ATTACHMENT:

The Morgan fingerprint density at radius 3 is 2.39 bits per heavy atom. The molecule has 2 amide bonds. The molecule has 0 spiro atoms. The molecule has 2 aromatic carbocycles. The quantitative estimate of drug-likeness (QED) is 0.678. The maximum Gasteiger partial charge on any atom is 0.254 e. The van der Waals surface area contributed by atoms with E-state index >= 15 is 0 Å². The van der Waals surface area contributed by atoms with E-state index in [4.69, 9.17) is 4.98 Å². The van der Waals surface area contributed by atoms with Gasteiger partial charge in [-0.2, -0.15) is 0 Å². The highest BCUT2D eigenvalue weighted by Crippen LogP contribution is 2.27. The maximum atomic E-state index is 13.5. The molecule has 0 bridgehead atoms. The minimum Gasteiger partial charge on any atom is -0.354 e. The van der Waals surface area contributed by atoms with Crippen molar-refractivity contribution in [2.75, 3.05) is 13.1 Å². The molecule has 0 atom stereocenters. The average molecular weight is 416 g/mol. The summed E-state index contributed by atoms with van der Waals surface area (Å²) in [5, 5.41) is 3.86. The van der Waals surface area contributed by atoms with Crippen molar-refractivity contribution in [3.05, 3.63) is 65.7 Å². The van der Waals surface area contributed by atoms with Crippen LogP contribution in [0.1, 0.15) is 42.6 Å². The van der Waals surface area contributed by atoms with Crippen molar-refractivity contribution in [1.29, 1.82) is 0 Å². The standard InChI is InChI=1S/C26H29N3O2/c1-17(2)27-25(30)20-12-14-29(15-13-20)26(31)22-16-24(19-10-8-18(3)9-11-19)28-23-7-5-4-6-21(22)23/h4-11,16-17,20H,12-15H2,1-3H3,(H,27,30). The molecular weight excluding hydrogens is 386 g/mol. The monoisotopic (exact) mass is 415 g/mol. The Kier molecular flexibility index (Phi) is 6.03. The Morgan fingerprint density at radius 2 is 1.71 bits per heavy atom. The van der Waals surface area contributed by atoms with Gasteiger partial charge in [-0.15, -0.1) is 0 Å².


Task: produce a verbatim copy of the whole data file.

The Morgan fingerprint density at radius 3 is 2.39 bits per heavy atom. The molecule has 2 amide bonds. The molecule has 0 spiro atoms. The molecule has 2 aromatic carbocycles. The quantitative estimate of drug-likeness (QED) is 0.678. The maximum Gasteiger partial charge on any atom is 0.254 e. The van der Waals surface area contributed by atoms with E-state index >= 15 is 0 Å². The van der Waals surface area contributed by atoms with E-state index in [4.69, 9.17) is 4.98 Å². The van der Waals surface area contributed by atoms with Gasteiger partial charge in [-0.2, -0.15) is 0 Å². The highest BCUT2D eigenvalue weighted by Crippen LogP contribution is 2.27. The maximum atomic E-state index is 13.5. The molecule has 0 bridgehead atoms. The minimum Gasteiger partial charge on any atom is -0.354 e. The van der Waals surface area contributed by atoms with Crippen molar-refractivity contribution in [2.75, 3.05) is 13.1 Å². The molecule has 0 atom stereocenters. The average molecular weight is 416 g/mol. The summed E-state index contributed by atoms with van der Waals surface area (Å²) in [5, 5.41) is 3.86. The van der Waals surface area contributed by atoms with Crippen molar-refractivity contribution in [3.05, 3.63) is 65.7 Å². The van der Waals surface area contributed by atoms with Crippen LogP contribution in [0.1, 0.15) is 42.6 Å². The van der Waals surface area contributed by atoms with Crippen molar-refractivity contribution in [1.29, 1.82) is 0 Å². The standard InChI is InChI=1S/C26H29N3O2/c1-17(2)27-25(30)20-12-14-29(15-13-20)26(31)22-16-24(19-10-8-18(3)9-11-19)28-23-7-5-4-6-21(22)23/h4-11,16-17,20H,12-15H2,1-3H3,(H,27,30). The molecular weight excluding hydrogens is 386 g/mol. The monoisotopic (exact) mass is 415 g/mol. The Kier molecular flexibility index (Phi) is 6.03. The Morgan fingerprint density at radius 2 is 1.71 bits per heavy atom. The van der Waals surface area contributed by atoms with Gasteiger partial charge in [-0.15, -0.1) is 0 Å².